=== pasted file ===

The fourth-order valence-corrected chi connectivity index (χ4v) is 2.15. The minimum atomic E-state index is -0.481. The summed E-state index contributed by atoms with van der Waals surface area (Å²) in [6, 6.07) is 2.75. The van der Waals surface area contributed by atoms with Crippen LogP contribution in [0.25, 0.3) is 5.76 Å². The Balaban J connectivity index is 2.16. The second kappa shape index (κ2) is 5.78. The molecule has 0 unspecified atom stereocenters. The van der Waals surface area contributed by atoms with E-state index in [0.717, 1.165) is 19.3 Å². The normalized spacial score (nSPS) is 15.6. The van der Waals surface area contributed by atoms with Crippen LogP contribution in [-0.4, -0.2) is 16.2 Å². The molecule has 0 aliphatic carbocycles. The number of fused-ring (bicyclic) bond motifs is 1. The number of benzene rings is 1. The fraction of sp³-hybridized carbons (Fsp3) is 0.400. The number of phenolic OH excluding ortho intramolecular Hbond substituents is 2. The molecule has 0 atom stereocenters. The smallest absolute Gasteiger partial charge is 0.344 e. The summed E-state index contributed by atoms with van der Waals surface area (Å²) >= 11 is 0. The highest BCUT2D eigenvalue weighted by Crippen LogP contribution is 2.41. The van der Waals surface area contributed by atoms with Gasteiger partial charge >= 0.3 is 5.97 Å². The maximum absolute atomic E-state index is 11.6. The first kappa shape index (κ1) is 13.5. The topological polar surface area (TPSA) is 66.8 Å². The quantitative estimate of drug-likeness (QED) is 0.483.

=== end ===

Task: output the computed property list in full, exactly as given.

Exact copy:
The fourth-order valence-corrected chi connectivity index (χ4v) is 2.15. The minimum atomic E-state index is -0.481. The summed E-state index contributed by atoms with van der Waals surface area (Å²) in [6, 6.07) is 2.75. The van der Waals surface area contributed by atoms with Crippen LogP contribution in [0.25, 0.3) is 5.76 Å². The Balaban J connectivity index is 2.16. The second kappa shape index (κ2) is 5.78. The molecule has 0 unspecified atom stereocenters. The van der Waals surface area contributed by atoms with E-state index in [0.717, 1.165) is 19.3 Å². The normalized spacial score (nSPS) is 15.6. The van der Waals surface area contributed by atoms with Crippen LogP contribution in [-0.4, -0.2) is 16.2 Å². The molecule has 0 aliphatic carbocycles. The number of fused-ring (bicyclic) bond motifs is 1. The number of benzene rings is 1. The fraction of sp³-hybridized carbons (Fsp3) is 0.400. The number of phenolic OH excluding ortho intramolecular Hbond substituents is 2. The molecule has 0 atom stereocenters. The smallest absolute Gasteiger partial charge is 0.344 e. The summed E-state index contributed by atoms with van der Waals surface area (Å²) >= 11 is 0. The highest BCUT2D eigenvalue weighted by Crippen LogP contribution is 2.41. The van der Waals surface area contributed by atoms with Gasteiger partial charge >= 0.3 is 5.97 Å². The maximum absolute atomic E-state index is 11.6. The first kappa shape index (κ1) is 13.5. The topological polar surface area (TPSA) is 66.8 Å². The quantitative estimate of drug-likeness (QED) is 0.483.